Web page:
6 4 x (C H) = 4 mol (413 kj/mol) = 1652 kj 3 x (Cl Cl) = 3 mol (243 kj/mol) = 729 kj Bonds formed 3 x (C Cl) = 3 mol (-339 kj/mol) = kj 1 x (C H) = 1 mol (-413 kj/mol) = -413 kj 3 x (H Cl) = 3 mol (-427 kj/mol) = kj H o rxn = Σ H o bonds broken + Σ H o bonds formed = 2381 kj + (-2711 kj) = kj Work w = (Force)(Displacement) w = F d (dot product of two vectors) = scalar quantity (number) 2 KE = 1/ 2mυ w = (KE) in the absence of frictional forces To raise a body of mass, m from height h 1 to h 2 a force upward is needed sufficient enough to overcome the downward force of gravity ( = mg) w = mg (h 2 - h 1 ) = mg h The work leads to a change in the Potential Energy (PE = mgh) There is a connection between the performance of mechanical work and a change in energy force Pr essure = unitarea Pressure Volume work (P V work) System expands or compressed against an outside (external) pressure Heating the gas inside the cylinder causes it to expand pushing the piston against the pressure exerted by the gas outside, P ext F 1 = P 1 A (force exerted by the piston on the gas) If P 1 = P ext then the piston experiences equal forces on both sides and it doesn t move. If P ext > P 1 gas is compressed and the piston moves inward. If P ext < P 1 gas is expanded and the piston moves outward. w = - F ext (h 2 h 1 ) = - F ext h = - P ext A( h)= - P ext V 6

7 If V = + w = - system performs work on the surroundings If V = - w = + surroundings perform work on the system If V = 0 no P V work is done If P ext = 0 no P V work is done Units Pa(scal) = N m -2 V is in m 3 w is in Joules If P is in atm and V is in liters then w is in L atm. And 1 L atm = J The First Law of Thermodynamics Internal Energy (E): sum of Potential Energy + Kinetic Energy of atoms, molecules or ions Potential Energy: attractive and repulsive forces between nuclei and e Kinetic Energy: motion of atoms, molecules or ions Absolute E is too difficult to determine!!!!!! But we measure E E = q + w work transferred from and to system change in energy content heat transferred to and from the system For any closed system the heat added to the system is removed from the surroundings q sys = - q surroundings w sys = - w surroundings E sys = - E surroundings E sys + E surroundings = 0 E universe = E sys + E surroundings Internal energy and enthalpy values do not depend on the path chosen to go from initial to final states: state functions E = q + w does depend on path does NOT depend on path does depend on path 7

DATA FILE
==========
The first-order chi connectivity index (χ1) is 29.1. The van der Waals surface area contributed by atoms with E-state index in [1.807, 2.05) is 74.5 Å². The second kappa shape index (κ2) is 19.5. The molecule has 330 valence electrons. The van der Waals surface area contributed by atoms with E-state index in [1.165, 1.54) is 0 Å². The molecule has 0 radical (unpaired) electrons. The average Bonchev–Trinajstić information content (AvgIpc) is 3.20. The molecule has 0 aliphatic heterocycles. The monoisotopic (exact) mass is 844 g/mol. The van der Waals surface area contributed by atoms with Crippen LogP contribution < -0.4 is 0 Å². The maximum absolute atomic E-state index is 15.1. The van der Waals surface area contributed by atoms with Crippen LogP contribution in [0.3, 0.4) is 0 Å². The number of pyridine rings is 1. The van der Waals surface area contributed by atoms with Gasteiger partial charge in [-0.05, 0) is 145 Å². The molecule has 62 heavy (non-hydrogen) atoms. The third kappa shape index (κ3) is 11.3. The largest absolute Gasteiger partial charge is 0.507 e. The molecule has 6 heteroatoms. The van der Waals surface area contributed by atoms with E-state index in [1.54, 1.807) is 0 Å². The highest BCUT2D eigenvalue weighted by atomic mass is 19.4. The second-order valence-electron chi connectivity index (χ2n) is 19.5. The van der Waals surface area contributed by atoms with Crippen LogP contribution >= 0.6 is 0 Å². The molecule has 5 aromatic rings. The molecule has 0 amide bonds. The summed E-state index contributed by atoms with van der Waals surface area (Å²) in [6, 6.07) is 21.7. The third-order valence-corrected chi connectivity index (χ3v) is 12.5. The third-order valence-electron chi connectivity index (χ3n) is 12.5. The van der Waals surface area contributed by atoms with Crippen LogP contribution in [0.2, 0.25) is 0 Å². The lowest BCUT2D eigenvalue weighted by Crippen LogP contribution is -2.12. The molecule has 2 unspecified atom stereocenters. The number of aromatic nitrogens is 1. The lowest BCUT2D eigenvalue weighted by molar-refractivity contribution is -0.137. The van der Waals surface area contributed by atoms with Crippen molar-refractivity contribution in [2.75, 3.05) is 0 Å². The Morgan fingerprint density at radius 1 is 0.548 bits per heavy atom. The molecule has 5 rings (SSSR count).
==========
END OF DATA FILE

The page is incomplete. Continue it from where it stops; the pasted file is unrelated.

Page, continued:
8 Now we define H = E + PV H = E + (PV) H = E + P V E=q P + w but w = - P V E=q P - P V H = q P - P V + P V = q P The only work allowed is from a volume change. H rxn E rxn in 1. Reactions that do not involve gases 2. Reactions in which the number of moles of gas does not change 3. Reactions in which the number of moles of gas does change but q is >>> P V Consider C ( graphite ) + ½ O 2 (g) CO (g) H rxn = kj mol -1 We would like to calculate E rxn if the rxn occurs at P = 1 atm and T = 298 K We saw that H = E + (PV) and E = H - (PV) E products E reactants = (H products H reactants ) (P products V products P reactants V reactants ) We make two assumptions: a) ignore the volume of C ( graphite ), a solid much smaller than the volume of O 2 (g) b) O 2 (g) and CO (g) behave ideally, and therefore, (PV) (nrt) = RT (n g ) (n g ) = n g, products - n g, reactants = 1 ½ = ½ (PV) = RT (n g ) = (8.314 JK -1 mol -1 )( K)( ½) = 1.24 x 10 3 J mol -1 E rxn = H rxn - (PV) = kj mol kj mol -1 = kj mol -1 8

9 A system transferring energy as heat only A system losing energy as work only 9

10 Example When gasoline burns in a car engine, the heat released causes the products CO 2 and H 2 O to expand which push the pistons outward. Excess heat is removed by car s cooling system. If the expanding gases do 451 J of work on the pistons and the system loses 325 J to the surroundings as heat, calculate E. q = J w = J E = q + w = J + (- 451 J) = J = kj kj x (1 kcal / kj) = kcal 10